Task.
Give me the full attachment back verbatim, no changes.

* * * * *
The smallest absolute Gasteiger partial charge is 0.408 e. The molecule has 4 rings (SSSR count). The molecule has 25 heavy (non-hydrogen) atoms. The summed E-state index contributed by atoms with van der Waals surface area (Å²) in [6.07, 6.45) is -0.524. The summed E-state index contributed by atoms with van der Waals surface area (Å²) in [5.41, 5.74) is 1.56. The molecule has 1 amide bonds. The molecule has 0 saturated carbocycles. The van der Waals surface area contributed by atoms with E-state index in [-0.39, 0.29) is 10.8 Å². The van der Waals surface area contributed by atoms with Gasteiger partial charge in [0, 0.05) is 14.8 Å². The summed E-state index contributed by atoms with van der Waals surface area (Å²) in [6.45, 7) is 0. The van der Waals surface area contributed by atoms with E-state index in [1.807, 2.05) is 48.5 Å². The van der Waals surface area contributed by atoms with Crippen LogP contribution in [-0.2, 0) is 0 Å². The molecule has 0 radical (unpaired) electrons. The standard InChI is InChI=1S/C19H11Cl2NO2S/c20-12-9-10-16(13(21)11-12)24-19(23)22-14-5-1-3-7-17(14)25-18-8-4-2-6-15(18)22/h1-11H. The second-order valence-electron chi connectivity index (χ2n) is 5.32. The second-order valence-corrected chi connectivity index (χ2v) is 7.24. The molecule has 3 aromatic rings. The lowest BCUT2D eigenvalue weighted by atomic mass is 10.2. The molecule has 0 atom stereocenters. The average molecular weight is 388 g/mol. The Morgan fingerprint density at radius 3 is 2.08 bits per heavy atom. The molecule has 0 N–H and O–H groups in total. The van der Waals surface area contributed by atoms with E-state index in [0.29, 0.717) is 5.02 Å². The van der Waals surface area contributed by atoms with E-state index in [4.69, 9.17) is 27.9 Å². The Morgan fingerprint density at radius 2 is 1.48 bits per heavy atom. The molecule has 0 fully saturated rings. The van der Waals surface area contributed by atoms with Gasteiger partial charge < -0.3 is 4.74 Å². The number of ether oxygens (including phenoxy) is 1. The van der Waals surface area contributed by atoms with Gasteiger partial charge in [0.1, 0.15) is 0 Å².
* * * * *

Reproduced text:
The smallest absolute Gasteiger partial charge is 0.408 e. The molecule has 4 rings (SSSR count). The molecule has 25 heavy (non-hydrogen) atoms. The summed E-state index contributed by atoms with van der Waals surface area (Å²) in [6.07, 6.45) is -0.524. The summed E-state index contributed by atoms with van der Waals surface area (Å²) in [5.41, 5.74) is 1.56. The molecule has 1 amide bonds. The molecule has 0 saturated carbocycles. The van der Waals surface area contributed by atoms with E-state index in [-0.39, 0.29) is 10.8 Å². The van der Waals surface area contributed by atoms with Gasteiger partial charge in [0, 0.05) is 14.8 Å². The summed E-state index contributed by atoms with van der Waals surface area (Å²) in [6.45, 7) is 0. The van der Waals surface area contributed by atoms with E-state index in [1.807, 2.05) is 48.5 Å². The van der Waals surface area contributed by atoms with Crippen LogP contribution in [-0.2, 0) is 0 Å². The molecule has 0 radical (unpaired) electrons. The standard InChI is InChI=1S/C19H11Cl2NO2S/c20-12-9-10-16(13(21)11-12)24-19(23)22-14-5-1-3-7-17(14)25-18-8-4-2-6-15(18)22/h1-11H. The second-order valence-electron chi connectivity index (χ2n) is 5.32. The second-order valence-corrected chi connectivity index (χ2v) is 7.24. The molecule has 3 aromatic rings. The lowest BCUT2D eigenvalue weighted by atomic mass is 10.2. The molecule has 0 atom stereocenters. The average molecular weight is 388 g/mol. The Morgan fingerprint density at radius 3 is 2.08 bits per heavy atom. The molecule has 0 N–H and O–H groups in total. The van der Waals surface area contributed by atoms with E-state index in [0.29, 0.717) is 5.02 Å². The van der Waals surface area contributed by atoms with E-state index in [4.69, 9.17) is 27.9 Å². The Morgan fingerprint density at radius 2 is 1.48 bits per heavy atom. The molecule has 0 fully saturated rings. The van der Waals surface area contributed by atoms with Gasteiger partial charge < -0.3 is 4.74 Å². The number of ether oxygens (including phenoxy) is 1. The van der Waals surface area contributed by atoms with Gasteiger partial charge in [0.1, 0.15) is 0 Å².